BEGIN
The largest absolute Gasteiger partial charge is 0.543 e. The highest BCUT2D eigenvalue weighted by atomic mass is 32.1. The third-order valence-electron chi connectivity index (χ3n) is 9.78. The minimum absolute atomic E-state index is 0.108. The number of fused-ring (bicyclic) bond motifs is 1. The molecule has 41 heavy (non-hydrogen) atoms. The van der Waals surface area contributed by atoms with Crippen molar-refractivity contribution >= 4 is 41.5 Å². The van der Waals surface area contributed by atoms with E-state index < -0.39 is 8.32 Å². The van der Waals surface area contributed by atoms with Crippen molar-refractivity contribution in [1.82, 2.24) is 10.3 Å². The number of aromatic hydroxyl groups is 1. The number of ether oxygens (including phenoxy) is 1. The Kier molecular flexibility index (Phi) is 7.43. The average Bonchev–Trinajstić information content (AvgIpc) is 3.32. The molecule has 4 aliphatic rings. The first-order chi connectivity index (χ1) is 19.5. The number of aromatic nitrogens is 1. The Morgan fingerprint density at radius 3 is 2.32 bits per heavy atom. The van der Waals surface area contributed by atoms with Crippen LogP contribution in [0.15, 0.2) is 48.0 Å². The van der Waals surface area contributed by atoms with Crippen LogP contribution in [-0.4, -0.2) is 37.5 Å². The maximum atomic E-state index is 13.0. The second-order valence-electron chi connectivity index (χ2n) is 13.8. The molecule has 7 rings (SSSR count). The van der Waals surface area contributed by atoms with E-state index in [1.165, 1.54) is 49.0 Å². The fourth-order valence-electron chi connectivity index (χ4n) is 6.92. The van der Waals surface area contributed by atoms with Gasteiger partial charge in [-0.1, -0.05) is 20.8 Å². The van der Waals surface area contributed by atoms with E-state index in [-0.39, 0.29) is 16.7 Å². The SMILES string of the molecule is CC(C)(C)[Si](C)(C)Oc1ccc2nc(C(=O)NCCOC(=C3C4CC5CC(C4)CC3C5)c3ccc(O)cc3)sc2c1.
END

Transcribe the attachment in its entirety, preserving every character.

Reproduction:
The largest absolute Gasteiger partial charge is 0.543 e. The highest BCUT2D eigenvalue weighted by atomic mass is 32.1. The third-order valence-electron chi connectivity index (χ3n) is 9.78. The minimum absolute atomic E-state index is 0.108. The number of fused-ring (bicyclic) bond motifs is 1. The molecule has 41 heavy (non-hydrogen) atoms. The van der Waals surface area contributed by atoms with Crippen molar-refractivity contribution >= 4 is 41.5 Å². The van der Waals surface area contributed by atoms with E-state index < -0.39 is 8.32 Å². The van der Waals surface area contributed by atoms with Crippen molar-refractivity contribution in [1.82, 2.24) is 10.3 Å². The number of aromatic hydroxyl groups is 1. The number of ether oxygens (including phenoxy) is 1. The Kier molecular flexibility index (Phi) is 7.43. The average Bonchev–Trinajstić information content (AvgIpc) is 3.32. The molecule has 4 aliphatic rings. The first-order chi connectivity index (χ1) is 19.5. The number of aromatic nitrogens is 1. The Morgan fingerprint density at radius 3 is 2.32 bits per heavy atom. The van der Waals surface area contributed by atoms with Crippen LogP contribution in [0.15, 0.2) is 48.0 Å². The van der Waals surface area contributed by atoms with Crippen LogP contribution in [-0.4, -0.2) is 37.5 Å². The maximum atomic E-state index is 13.0. The second-order valence-electron chi connectivity index (χ2n) is 13.8. The molecule has 7 rings (SSSR count). The van der Waals surface area contributed by atoms with E-state index in [1.165, 1.54) is 49.0 Å². The fourth-order valence-electron chi connectivity index (χ4n) is 6.92. The van der Waals surface area contributed by atoms with Gasteiger partial charge in [-0.1, -0.05) is 20.8 Å². The van der Waals surface area contributed by atoms with E-state index in [-0.39, 0.29) is 16.7 Å². The SMILES string of the molecule is CC(C)(C)[Si](C)(C)Oc1ccc2nc(C(=O)NCCOC(=C3C4CC5CC(C4)CC3C5)c3ccc(O)cc3)sc2c1.